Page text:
What’s your recommendation for these women?
Rost: I definitely wouldn’t recommend that they stop being researchers and leave academia. They should instead try to reconcile doing research and having a family, the earlier the better. I also think that international experience is no longer a distinguishing feature, since nowadays almost every researcher has at least some.
Mosimann: That’s not how I see it. International experience and mobility are still crucial. I’m quite concerned to see that at UZH, Swiss researchers applying for a doctorate are increasingly struggling to compete against their international competitors. The applications of junior researchers from abroad tend to be more international, and their CVs more attractive. They often also perform better in the interviews.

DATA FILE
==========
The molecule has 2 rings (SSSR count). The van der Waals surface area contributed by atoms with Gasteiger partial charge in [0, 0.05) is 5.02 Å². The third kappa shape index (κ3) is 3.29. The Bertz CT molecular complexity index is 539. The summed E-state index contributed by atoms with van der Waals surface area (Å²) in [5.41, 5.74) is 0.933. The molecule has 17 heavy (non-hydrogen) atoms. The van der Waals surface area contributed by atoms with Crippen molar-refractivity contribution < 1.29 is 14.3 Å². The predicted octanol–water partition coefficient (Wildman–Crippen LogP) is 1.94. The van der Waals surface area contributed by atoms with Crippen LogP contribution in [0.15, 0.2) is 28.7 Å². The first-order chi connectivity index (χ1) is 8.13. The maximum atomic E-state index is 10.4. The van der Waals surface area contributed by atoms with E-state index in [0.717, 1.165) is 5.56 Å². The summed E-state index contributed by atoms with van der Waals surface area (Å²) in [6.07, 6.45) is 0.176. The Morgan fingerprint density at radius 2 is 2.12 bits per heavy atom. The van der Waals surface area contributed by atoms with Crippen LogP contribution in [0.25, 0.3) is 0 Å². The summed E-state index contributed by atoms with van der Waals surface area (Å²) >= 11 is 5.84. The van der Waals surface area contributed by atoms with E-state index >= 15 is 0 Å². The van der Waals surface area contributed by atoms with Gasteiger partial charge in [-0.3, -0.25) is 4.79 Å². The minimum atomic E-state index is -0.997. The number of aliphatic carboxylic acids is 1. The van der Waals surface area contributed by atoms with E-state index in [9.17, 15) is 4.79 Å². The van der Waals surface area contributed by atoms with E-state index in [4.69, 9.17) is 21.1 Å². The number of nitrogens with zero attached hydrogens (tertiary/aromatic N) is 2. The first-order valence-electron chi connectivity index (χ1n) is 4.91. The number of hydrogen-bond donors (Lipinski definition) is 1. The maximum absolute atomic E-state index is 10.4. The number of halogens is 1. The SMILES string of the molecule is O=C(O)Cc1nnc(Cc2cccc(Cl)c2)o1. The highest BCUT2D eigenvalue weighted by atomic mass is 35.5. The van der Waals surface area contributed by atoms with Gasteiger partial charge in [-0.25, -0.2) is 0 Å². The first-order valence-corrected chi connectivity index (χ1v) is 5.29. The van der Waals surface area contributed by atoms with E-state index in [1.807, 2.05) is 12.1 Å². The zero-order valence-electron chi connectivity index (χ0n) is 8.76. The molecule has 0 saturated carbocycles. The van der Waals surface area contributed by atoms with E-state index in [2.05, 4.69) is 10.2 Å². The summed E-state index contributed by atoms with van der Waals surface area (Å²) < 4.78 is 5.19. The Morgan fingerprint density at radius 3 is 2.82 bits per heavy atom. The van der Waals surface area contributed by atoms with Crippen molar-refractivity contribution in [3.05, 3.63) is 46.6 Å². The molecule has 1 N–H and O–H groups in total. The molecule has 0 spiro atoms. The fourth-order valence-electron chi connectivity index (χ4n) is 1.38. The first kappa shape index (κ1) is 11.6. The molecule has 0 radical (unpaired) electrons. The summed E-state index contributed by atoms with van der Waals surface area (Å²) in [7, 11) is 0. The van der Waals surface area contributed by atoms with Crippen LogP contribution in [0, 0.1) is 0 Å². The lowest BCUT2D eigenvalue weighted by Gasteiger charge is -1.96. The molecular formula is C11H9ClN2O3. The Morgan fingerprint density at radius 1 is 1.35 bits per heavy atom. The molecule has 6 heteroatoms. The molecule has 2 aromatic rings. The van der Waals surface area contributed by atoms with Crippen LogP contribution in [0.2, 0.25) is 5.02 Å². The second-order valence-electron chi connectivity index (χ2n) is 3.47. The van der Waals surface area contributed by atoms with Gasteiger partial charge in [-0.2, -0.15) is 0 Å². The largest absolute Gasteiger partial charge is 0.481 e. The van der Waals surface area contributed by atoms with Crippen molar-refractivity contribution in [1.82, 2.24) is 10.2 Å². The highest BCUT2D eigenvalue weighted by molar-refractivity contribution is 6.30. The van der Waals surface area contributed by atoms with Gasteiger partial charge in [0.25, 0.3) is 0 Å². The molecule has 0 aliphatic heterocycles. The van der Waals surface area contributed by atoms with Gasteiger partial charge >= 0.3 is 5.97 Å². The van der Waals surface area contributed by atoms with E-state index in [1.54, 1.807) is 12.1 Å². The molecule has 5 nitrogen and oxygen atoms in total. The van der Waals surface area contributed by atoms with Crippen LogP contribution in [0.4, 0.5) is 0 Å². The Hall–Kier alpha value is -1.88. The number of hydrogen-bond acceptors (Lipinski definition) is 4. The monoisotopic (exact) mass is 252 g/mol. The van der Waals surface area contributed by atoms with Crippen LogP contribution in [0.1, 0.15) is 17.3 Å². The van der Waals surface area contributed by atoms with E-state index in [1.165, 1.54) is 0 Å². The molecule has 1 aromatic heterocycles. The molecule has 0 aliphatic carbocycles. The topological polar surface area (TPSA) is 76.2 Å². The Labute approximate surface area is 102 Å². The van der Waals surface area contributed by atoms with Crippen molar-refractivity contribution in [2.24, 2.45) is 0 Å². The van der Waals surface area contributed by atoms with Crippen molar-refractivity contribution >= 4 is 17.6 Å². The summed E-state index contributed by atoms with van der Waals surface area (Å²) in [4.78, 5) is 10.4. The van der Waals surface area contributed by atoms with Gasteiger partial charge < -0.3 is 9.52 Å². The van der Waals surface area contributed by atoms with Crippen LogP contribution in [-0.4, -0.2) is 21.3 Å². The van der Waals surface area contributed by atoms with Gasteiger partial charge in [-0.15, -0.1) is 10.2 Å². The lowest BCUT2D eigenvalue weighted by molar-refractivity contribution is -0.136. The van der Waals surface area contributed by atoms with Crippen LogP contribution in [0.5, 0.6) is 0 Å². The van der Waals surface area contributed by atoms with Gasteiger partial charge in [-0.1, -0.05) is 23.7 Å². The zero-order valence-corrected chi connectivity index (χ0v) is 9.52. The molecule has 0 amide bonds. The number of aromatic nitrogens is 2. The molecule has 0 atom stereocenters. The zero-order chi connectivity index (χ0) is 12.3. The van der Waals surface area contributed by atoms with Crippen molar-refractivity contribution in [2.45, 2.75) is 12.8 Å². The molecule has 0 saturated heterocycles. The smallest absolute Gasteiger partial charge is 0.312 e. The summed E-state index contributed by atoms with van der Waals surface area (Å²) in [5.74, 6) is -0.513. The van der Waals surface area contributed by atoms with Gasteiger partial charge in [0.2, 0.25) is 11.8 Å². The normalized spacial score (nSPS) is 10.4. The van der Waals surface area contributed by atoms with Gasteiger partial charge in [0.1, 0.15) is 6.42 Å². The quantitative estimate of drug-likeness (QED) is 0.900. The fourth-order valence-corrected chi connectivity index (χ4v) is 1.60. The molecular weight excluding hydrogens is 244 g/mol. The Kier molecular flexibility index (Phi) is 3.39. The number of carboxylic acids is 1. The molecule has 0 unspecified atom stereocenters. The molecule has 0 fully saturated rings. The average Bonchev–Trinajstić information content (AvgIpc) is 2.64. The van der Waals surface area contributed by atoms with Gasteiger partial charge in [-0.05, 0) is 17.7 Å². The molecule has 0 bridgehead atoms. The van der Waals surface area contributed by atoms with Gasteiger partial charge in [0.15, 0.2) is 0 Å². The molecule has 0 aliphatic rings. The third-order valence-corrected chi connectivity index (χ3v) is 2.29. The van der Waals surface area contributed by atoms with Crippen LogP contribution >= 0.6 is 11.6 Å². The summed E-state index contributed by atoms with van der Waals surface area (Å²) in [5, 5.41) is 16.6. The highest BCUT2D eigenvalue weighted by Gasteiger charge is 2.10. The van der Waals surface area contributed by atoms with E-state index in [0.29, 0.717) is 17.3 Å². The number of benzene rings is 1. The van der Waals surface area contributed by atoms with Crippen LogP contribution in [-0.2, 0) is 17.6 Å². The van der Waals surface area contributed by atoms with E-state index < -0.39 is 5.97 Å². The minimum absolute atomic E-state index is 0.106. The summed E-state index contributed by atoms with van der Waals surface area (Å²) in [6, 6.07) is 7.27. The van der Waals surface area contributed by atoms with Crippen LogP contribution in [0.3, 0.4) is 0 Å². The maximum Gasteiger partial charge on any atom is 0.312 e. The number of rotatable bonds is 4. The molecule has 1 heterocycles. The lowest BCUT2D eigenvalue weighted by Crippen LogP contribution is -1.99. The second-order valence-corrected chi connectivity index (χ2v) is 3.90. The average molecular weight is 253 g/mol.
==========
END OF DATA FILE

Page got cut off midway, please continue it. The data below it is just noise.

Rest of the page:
Rost: Do you assess even doctoral candidates in terms of having an international profile? We generally don’t apply these criteria until the level of professors, or maybe postdocs. I think we need to be careful here. If we start applying this standard to doctoral candidates, we run the risk of excluding talented academics simply because they haven’t spent any time abroad. This requirement might be well-intended, but it results in negative discrimination.
Mosimann: It’s just a fact that Swiss students are less mobile than students in other countries, which could well be a matter of mentality. This is why we need to properly inform students about the importance of mobility and international experience, and about the options available to them if they want to spend time at a university abroad. I think we could do more to inform them about opportunities and options for financing such a stay.